About Erica Velasco

Though primarily photographic artist, Erica Velasco’s forays into painting have yielded visually engaging abstract works blanketed in deep color and striking mixed media ornaments. Though abstract in nature, Velasco’s works are never bereft of form often resembling celestial objects such as constellations and heavenly gates. Utilizing layered patterns and flowing textures, Velasco’s paintings strive to compile various media into aesthetically gratifying images. Luxurious hues such as metallic gold and royal purple form sprawling skies, canyons, and nature scapes that appear both above and below the viewer’s point of view. Through the use of organic figures and line work, Velasco creates pieces derived from her thematic inspirations such as forrestial brush, running water, the luminous night sky, and even the microbial entities that call our bodies home. Though these points of reference often find themselves abstracted by the time Velasco’s finished paintings are ready for display, such experimentation contributes to her development as an artist and an inhabitant of our vast cosmos.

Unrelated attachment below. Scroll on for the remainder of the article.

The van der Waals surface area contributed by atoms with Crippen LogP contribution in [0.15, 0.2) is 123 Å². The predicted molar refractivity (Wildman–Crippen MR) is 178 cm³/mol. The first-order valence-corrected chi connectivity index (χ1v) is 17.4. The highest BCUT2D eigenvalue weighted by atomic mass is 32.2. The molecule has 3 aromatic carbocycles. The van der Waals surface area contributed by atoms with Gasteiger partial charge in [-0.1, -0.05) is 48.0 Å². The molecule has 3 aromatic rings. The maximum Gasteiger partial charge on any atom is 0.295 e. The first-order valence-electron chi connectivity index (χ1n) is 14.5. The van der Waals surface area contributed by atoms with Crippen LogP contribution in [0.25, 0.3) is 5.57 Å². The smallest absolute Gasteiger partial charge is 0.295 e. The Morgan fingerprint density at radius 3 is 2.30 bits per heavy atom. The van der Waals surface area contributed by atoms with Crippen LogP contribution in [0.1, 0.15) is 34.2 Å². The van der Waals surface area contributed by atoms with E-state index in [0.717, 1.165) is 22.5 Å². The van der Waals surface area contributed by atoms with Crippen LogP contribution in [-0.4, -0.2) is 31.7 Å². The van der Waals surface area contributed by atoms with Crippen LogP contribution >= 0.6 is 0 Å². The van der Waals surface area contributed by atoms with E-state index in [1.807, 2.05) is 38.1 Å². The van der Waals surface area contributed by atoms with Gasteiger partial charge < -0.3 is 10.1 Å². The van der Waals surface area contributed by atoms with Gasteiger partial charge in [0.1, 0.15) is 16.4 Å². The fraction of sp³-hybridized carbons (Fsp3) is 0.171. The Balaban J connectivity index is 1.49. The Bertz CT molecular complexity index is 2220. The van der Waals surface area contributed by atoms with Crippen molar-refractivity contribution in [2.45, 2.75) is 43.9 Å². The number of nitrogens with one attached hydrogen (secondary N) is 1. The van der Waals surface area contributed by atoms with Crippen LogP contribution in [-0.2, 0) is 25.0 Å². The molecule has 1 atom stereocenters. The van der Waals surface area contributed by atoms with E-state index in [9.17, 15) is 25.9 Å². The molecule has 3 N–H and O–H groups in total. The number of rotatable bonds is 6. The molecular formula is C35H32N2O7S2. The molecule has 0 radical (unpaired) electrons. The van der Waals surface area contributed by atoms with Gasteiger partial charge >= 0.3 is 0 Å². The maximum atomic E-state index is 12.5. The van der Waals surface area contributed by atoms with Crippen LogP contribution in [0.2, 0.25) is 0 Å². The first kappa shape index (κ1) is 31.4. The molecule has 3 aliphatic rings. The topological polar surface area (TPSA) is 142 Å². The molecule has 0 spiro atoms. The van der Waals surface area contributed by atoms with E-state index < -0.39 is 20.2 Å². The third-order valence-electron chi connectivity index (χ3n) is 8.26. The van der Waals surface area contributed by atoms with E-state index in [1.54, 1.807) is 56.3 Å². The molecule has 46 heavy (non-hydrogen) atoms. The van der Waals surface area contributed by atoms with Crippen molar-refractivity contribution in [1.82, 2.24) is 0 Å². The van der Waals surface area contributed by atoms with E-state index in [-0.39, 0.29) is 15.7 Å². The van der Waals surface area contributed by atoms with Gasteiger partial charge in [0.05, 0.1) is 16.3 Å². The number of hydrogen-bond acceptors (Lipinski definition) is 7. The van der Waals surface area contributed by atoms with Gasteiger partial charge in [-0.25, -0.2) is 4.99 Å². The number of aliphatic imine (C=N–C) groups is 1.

Artist Statement

Erica Velasco is primarily a photographic artist who also has an interest in painting. Her photography is very involved with the ideas of identity and narrative. She tries to tell a story subtly through her explorations of the human body and an individual’s emotions or bluntly and directly through the use of theatrical sets and costumes. Her paintings can be viewed as very abstract in nature. She is interested in the elements of color and texture and how these principles work together to create something aesthetically pleasing. She takes a lot of inspiration from the natural world or even the human body, and these influences can be seen in her work. She uses organic shapes and lines to create pieces that find their inspirations in themes like nature, water, the night sky, and even cells within the body. However these starting points find themselves heavily abstracted in the paintings themselves. She believes that her photographs and paintings can inform each other and that experimenting in both can make her a stronger and more aware artist.